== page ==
US Buy-Side Swaps Trading 2012: I Can See Clearing Now
The swaps market is on final notice. Now that the Commodity Futures Trading Commission (CFTC) has published its final definitions of a swap dealer (SD) and major swap participant (MSP) in the Federal Register, participants have only until the end of July to apply. Rules for clearing and for swap execution facilities are still pending, but there is a sense that we have reached an inflexion point. The era of a centrally cleared, transparently traded, trade-reported swaps market is about to begin.
Is the Buy-side ready? Not by a long stretch. It is no closer to discovering the alchemy that will conjure an estimated $1.6 trillion out of thin air so that margin can be deposited with central clearing counterparties (CCP). And even though new entrants are clamouring at the door, the benign influence they promise in terms of tighter bid/offer spreads, better liquidity and enhanced competition feel a long way away. That is because the stumbling block that is over-the-counter (OTC) derivatives market reform looms so large. It is hard to see what might exist on the other side.
But folks are starting to play out hypothetical scenarios. Among them: where will I clear? How much will it cost? Have I done a test trade? How will I source liquidity? What alternative products could I use? How will I manage basis risk? How will I access a Swap Execution Facility (SEF)? Could a Central Limit Order Book (CLOB) work? Should I execute with my Futures Commission Merchant (FCM)? Is that even allowed?
Meanwhile, dealers sense an opportunity to seize market share in a new trading paradigm, akin to the prime broker land grab of the eighties. But their fees have exploded as risk capital requirements manifest themselves on bank balance sheets. The buy-side is overwhelmed by the fees dealers are charging for client clearing. Tension accompanies this period of transformation. They want the sell-side to guide them through a confusing period of change and they are looking for partners, but the migration from implicit to explicit costs has done nothing to help dealers justify their value propositon to the buy-side.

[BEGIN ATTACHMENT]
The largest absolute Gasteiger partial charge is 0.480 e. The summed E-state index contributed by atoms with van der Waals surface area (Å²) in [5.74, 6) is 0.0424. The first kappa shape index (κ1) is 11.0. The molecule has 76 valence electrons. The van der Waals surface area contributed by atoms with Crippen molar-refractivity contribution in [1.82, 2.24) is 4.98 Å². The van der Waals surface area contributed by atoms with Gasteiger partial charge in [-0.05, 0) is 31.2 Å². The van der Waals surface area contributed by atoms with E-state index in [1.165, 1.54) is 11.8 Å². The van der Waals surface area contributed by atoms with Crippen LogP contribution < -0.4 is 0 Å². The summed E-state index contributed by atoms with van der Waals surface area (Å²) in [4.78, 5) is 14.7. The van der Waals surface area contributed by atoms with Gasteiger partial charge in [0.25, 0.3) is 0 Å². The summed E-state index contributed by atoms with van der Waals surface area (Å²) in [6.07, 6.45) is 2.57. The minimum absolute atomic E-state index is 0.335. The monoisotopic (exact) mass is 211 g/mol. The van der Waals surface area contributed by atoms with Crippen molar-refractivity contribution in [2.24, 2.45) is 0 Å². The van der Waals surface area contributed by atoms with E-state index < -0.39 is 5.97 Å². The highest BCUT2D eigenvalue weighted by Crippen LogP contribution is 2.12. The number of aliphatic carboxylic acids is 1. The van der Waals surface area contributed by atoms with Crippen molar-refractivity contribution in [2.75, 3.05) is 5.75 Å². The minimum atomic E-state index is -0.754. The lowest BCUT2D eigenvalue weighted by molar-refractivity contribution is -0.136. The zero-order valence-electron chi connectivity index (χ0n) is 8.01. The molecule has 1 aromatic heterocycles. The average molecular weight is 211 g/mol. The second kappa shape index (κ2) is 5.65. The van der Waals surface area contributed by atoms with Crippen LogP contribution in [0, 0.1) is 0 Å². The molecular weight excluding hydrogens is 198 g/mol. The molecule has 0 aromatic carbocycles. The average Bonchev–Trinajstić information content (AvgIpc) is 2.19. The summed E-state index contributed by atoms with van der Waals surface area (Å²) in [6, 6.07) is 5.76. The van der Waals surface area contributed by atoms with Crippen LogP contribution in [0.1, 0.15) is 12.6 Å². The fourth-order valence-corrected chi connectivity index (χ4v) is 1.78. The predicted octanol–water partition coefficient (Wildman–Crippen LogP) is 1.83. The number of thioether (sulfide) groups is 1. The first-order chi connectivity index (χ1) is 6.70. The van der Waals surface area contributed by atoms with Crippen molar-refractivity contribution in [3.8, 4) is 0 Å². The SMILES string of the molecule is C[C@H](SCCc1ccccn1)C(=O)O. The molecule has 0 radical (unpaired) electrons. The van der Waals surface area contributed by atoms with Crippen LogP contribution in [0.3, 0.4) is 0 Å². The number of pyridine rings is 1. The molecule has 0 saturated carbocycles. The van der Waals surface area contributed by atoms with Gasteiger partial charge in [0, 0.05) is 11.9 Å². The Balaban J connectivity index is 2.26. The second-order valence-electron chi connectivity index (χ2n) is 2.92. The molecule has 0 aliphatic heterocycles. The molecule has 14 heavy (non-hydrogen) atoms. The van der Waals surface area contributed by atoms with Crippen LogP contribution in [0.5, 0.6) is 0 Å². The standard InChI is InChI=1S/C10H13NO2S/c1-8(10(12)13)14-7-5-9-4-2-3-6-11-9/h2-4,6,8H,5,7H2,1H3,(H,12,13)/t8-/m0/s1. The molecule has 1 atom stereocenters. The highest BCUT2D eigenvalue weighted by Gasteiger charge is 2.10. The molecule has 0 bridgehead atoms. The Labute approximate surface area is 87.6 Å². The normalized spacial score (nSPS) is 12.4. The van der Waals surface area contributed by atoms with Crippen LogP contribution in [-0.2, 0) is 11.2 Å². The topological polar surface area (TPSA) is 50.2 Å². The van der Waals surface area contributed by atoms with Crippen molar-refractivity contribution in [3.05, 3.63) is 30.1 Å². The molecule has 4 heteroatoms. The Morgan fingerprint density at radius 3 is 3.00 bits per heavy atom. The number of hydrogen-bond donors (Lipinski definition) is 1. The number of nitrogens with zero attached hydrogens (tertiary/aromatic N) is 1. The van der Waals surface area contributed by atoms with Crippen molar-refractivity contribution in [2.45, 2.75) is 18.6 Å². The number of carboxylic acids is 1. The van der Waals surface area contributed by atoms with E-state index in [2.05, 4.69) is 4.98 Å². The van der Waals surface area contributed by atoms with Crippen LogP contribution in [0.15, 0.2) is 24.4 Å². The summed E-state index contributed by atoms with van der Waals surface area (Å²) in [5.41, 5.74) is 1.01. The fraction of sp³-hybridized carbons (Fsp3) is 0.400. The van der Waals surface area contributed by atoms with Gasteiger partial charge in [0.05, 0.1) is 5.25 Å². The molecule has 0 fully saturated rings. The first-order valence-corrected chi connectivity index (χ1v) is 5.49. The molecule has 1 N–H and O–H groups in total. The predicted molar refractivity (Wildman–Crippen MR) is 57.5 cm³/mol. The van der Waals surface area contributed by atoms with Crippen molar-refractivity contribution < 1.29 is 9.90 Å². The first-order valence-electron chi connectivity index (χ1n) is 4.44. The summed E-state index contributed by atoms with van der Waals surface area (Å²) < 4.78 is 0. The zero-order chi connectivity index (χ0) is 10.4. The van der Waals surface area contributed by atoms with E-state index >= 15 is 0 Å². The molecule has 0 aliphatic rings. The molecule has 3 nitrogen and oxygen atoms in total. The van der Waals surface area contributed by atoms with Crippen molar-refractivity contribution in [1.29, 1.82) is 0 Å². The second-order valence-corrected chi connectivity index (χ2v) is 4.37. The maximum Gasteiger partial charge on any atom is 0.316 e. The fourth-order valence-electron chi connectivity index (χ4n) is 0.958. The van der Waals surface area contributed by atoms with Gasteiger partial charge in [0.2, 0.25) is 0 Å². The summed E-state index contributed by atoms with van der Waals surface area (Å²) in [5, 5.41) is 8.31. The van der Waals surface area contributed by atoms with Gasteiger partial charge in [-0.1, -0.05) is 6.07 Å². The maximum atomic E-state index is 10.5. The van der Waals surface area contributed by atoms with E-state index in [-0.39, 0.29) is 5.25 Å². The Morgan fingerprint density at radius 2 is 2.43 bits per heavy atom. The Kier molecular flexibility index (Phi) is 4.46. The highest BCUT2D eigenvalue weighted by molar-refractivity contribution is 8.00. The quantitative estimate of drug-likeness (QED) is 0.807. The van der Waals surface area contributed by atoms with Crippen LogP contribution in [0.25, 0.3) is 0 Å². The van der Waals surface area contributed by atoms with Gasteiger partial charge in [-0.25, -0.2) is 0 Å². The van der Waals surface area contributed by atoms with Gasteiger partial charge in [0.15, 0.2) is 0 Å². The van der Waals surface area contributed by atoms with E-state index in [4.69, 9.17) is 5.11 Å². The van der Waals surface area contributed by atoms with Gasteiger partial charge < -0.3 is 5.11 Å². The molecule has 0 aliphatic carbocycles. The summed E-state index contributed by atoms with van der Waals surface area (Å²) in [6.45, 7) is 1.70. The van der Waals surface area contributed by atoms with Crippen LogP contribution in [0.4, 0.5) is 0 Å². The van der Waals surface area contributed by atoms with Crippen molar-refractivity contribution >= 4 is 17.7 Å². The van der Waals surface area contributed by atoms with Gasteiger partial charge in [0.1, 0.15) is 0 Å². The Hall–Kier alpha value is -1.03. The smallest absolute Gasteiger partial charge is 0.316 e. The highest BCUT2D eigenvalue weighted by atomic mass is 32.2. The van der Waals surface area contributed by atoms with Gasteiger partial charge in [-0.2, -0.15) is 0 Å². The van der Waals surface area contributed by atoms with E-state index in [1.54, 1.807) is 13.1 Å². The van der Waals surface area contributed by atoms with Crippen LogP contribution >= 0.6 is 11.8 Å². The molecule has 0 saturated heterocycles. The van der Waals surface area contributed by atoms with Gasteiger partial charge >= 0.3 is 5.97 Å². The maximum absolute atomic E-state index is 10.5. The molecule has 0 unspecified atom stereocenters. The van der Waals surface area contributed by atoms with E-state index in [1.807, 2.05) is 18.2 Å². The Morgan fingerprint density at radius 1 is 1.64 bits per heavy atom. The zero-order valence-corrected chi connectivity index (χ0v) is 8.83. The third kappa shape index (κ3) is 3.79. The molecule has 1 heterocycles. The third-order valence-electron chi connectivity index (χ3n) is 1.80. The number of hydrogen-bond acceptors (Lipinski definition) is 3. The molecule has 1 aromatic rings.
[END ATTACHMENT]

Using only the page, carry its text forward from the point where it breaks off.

If the economics of trading swaps don’t add up, the buy-side will stop trading them. A dip in liquidity, at least for the short to medium-term is a near certainty. Many will take a wait and see approach come implementation day, happier to stand on the sidelines to avoid potential disruptions in pricing, clearing, and perhaps the system as a whole. Opportunists will do the same, on the look out for anomalies that they can arbitrage. What happens in the long term is less clear. Futures will be a beneficiary, and the buy-side will have to learn how to handle basis risk. The more vanilla, short term swap contracts will trade in small size in the new SEF environment successfully, and will start to trade continuously, rather than by Request-for-Trade (RFQ). There may be a filter down effect over time into less liquid swaps but, for bilaterally-negotiated trades that they cannot do without, the buy-side will simply have to bear the costs.
If cross margining efficiencies can be found and the collateral burden reduced, trade activity will increase. If an FCM comes to market with a truly competitive pricing scheme, the connection between clearing and execution will be broken, and new competitive elements and business models can start to be applied. Only with the introduction of technology-focussed principal trading groups and a truly agency execution framework, can we expect to see a compression in bid/offer spreads and growth in trade volumes to counteract today’s negative sentiments.
US Buy-Side Swaps Trading 2012 : I Can See Clearly Now
US Buy-side Swaps Trading 2012 is our first annual study, and results from conversations with 31 firms, comprising asset managers, hedge funds, banks and insurance companies dealing in interest rate swaps and/or CDS. Nearly half of the firms we spoke to were asset managers, roughly a third were hedge funds, and the balance was split evenly between banks and insurance companies. The banks we spoke to were regional, with trading desks responsible for discretionary investment portfolios. At insurance companies we spoke to treasury trading operations responsible for managing both the duration risk of their customer portfolios as well as using derivatives to maximise returns on their capital base. Many of the asset managers and hedge funds ran OTC swaps portfolios to manage the risk on, as well as generate alpha for, their fixed income portfolios. 61% of the participants traded all instruments, while 19% were solely focussed on the credit markets, 10% traded swaps only, 6% used only futures and swaps, and 6% just traded rates.
- Fixed Income